Librarian of Congress Carla Hayden — the first black woman to hold this position — explained why it’s so important for children of color to see themselves reflected in children’s books in an interview with PBS NewsHour’s Jeffrey Brown this week.
Hayden told Brown about a children’s book that holds particular importance to her: Bright April, written and illustrated by Marguerite De Angeli and published in 1946. The book portrays a black girl’s life in the Germantown section of Philadelphia and her experiences with racial prejudice.
Hayden connected with the book as a child because she was able to relate to the main character.
She was a little African American girl who had the little socks and two pigtails and she was a Brownie. And at that time I was a Brownie, I had two pigtails, and I had a family that was reflected in this book. There weren’t many books that showed African Americans in a sympathetic way.
Hayden also showed Brown a photo of her family and explained how it reminded her of the family dinner illustration in Bright April. read more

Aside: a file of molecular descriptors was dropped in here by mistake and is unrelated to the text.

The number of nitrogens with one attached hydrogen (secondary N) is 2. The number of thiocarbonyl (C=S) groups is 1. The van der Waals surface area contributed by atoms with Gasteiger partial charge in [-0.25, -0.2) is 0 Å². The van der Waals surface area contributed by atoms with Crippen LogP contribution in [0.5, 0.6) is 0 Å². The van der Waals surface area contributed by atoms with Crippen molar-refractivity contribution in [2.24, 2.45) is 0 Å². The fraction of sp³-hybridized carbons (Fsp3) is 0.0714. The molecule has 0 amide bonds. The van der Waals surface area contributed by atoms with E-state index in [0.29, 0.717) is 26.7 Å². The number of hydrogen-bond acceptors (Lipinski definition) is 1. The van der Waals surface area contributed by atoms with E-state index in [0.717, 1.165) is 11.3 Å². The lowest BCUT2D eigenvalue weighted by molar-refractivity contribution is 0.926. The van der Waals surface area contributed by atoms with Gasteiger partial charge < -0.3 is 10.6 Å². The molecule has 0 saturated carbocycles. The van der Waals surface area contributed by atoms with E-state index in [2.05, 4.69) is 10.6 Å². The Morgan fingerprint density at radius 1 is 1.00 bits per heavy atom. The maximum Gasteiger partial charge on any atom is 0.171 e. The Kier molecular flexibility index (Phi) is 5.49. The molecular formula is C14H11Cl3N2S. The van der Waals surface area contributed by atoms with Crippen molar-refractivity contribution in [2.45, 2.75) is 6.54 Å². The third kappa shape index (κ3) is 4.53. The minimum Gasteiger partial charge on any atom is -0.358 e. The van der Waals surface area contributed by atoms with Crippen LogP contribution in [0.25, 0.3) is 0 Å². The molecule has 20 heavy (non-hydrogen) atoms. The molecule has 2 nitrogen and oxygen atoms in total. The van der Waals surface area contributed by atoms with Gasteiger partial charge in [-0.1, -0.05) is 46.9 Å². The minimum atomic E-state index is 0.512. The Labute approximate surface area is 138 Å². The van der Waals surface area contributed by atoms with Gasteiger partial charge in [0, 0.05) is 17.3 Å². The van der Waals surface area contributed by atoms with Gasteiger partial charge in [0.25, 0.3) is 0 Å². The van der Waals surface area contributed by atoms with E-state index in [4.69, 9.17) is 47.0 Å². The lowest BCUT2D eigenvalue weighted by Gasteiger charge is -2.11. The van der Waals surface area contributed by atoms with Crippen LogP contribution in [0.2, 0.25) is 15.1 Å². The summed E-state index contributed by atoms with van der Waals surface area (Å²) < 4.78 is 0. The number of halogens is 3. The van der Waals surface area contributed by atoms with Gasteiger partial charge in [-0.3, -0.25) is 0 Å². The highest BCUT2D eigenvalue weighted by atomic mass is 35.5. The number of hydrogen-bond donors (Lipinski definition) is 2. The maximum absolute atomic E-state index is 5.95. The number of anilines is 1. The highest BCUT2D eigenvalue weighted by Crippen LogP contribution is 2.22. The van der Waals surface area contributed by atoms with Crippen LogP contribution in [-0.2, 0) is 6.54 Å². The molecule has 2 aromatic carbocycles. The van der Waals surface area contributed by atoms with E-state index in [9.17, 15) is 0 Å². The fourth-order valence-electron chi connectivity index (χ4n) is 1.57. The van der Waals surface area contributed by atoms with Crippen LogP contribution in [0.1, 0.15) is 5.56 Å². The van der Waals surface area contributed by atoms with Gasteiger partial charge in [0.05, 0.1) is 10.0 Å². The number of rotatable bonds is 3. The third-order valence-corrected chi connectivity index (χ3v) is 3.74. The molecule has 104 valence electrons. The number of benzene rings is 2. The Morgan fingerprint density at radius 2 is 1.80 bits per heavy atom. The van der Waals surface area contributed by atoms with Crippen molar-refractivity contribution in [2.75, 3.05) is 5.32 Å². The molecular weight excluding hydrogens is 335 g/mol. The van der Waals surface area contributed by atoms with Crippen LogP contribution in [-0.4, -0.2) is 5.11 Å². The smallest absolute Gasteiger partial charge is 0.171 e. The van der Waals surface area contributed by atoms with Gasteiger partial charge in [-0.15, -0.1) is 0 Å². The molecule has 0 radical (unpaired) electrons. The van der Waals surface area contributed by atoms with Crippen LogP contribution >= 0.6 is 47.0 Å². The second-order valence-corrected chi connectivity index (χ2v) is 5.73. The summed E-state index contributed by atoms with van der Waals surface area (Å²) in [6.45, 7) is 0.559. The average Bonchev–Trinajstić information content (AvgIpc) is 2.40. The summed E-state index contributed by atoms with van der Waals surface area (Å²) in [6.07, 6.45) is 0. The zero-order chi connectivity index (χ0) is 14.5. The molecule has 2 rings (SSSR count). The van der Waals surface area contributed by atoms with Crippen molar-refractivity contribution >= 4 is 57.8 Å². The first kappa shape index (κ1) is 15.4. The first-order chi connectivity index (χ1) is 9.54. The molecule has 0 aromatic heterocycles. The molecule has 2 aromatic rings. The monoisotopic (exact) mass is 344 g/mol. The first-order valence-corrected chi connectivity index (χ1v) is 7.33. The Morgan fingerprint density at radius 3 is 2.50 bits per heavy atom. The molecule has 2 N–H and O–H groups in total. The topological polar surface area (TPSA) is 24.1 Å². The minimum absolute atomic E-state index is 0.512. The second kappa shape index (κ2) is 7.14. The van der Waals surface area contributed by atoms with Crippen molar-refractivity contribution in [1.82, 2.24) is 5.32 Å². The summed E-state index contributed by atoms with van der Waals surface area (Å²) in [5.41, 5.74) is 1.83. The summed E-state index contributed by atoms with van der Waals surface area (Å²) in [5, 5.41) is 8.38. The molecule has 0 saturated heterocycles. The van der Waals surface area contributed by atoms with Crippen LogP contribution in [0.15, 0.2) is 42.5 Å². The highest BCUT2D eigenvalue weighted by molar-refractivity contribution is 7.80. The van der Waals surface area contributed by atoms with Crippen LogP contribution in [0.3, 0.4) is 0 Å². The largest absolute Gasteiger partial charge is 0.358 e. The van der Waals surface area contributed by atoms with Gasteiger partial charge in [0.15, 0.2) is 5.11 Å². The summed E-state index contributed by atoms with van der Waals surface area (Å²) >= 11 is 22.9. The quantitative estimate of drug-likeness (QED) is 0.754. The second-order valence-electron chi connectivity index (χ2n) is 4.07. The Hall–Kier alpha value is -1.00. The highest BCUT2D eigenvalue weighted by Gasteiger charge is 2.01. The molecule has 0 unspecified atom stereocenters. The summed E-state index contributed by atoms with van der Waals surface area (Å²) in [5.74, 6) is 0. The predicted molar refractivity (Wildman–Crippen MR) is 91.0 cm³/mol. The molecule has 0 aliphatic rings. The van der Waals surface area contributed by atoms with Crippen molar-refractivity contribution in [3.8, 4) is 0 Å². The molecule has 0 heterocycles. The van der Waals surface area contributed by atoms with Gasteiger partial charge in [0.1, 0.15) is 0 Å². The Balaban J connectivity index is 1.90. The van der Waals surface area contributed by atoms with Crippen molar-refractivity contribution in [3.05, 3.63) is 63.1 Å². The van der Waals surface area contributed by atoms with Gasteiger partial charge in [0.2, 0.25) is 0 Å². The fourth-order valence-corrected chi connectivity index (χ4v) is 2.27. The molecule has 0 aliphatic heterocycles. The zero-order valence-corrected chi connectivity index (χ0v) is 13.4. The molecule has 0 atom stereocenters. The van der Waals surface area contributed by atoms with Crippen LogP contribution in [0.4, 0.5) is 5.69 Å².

Bright April is a 1946 children’s story book written and illustrated by Marguerite de Angeli, who later won the 1950 Newbery Medal for excellence in American children’s literature for The Door in the Wall. Bright April is a story about a young African-American girl named April who experiences racial prejudice; it is also the story of her bright personality and her tenth birthday and the surprise it brought. The story is set in the Germantown neighborhood of Philadelphia, Pennsylvania, and the scenery portrayed in the author’s illustrations can be recognized even today.
Bright April was the first children’s book to address the divisive issue of racial prejudice, a daring topic for a children’s book of that time. Selected digital images of this book are available at the Marguerite de Angeli Collection. Bright April is available for loan at the Open Library.